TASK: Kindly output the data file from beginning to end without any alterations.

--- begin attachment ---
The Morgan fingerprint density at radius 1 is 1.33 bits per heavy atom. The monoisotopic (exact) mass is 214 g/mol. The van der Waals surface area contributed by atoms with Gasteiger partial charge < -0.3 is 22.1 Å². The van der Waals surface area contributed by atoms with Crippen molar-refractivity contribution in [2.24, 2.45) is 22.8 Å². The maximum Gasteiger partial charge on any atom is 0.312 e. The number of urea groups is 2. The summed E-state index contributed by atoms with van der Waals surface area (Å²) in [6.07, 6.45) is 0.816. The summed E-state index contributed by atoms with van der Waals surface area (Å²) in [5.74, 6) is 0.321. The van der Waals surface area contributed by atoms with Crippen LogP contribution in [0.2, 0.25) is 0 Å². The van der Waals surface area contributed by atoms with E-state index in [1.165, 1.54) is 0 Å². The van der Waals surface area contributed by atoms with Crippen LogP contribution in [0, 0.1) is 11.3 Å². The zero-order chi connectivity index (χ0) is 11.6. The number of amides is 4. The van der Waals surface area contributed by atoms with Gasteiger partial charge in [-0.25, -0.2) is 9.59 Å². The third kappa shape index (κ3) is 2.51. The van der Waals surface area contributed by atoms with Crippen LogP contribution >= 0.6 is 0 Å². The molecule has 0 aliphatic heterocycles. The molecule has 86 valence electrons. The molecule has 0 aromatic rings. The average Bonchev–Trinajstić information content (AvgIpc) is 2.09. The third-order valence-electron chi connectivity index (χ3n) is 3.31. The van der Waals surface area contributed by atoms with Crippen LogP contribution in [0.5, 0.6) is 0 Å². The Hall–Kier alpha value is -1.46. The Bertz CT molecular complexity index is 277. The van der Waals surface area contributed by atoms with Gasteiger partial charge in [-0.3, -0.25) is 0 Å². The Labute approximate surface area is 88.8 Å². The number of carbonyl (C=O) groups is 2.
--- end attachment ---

The Morgan fingerprint density at radius 1 is 1.33 bits per heavy atom. The monoisotopic (exact) mass is 214 g/mol. The van der Waals surface area contributed by atoms with Gasteiger partial charge < -0.3 is 22.1 Å². The van der Waals surface area contributed by atoms with Crippen molar-refractivity contribution in [2.24, 2.45) is 22.8 Å². The maximum Gasteiger partial charge on any atom is 0.312 e. The number of urea groups is 2. The summed E-state index contributed by atoms with van der Waals surface area (Å²) in [6.07, 6.45) is 0.816. The summed E-state index contributed by atoms with van der Waals surface area (Å²) in [5.74, 6) is 0.321. The van der Waals surface area contributed by atoms with Crippen LogP contribution in [0.2, 0.25) is 0 Å². The van der Waals surface area contributed by atoms with E-state index in [1.165, 1.54) is 0 Å². The van der Waals surface area contributed by atoms with Crippen LogP contribution in [0, 0.1) is 11.3 Å². The zero-order chi connectivity index (χ0) is 11.6. The number of amides is 4. The van der Waals surface area contributed by atoms with Gasteiger partial charge in [-0.25, -0.2) is 9.59 Å². The third kappa shape index (κ3) is 2.51. The van der Waals surface area contributed by atoms with Crippen LogP contribution >= 0.6 is 0 Å². The molecule has 0 aliphatic heterocycles. The molecule has 86 valence electrons. The molecule has 0 aromatic rings. The average Bonchev–Trinajstić information content (AvgIpc) is 2.09. The third-order valence-electron chi connectivity index (χ3n) is 3.31. The van der Waals surface area contributed by atoms with Crippen LogP contribution in [0.5, 0.6) is 0 Å². The Hall–Kier alpha value is -1.46. The Bertz CT molecular complexity index is 277. The van der Waals surface area contributed by atoms with Gasteiger partial charge in [-0.3, -0.25) is 0 Å². The Labute approximate surface area is 88.8 Å². The number of carbonyl (C=O) groups is 2.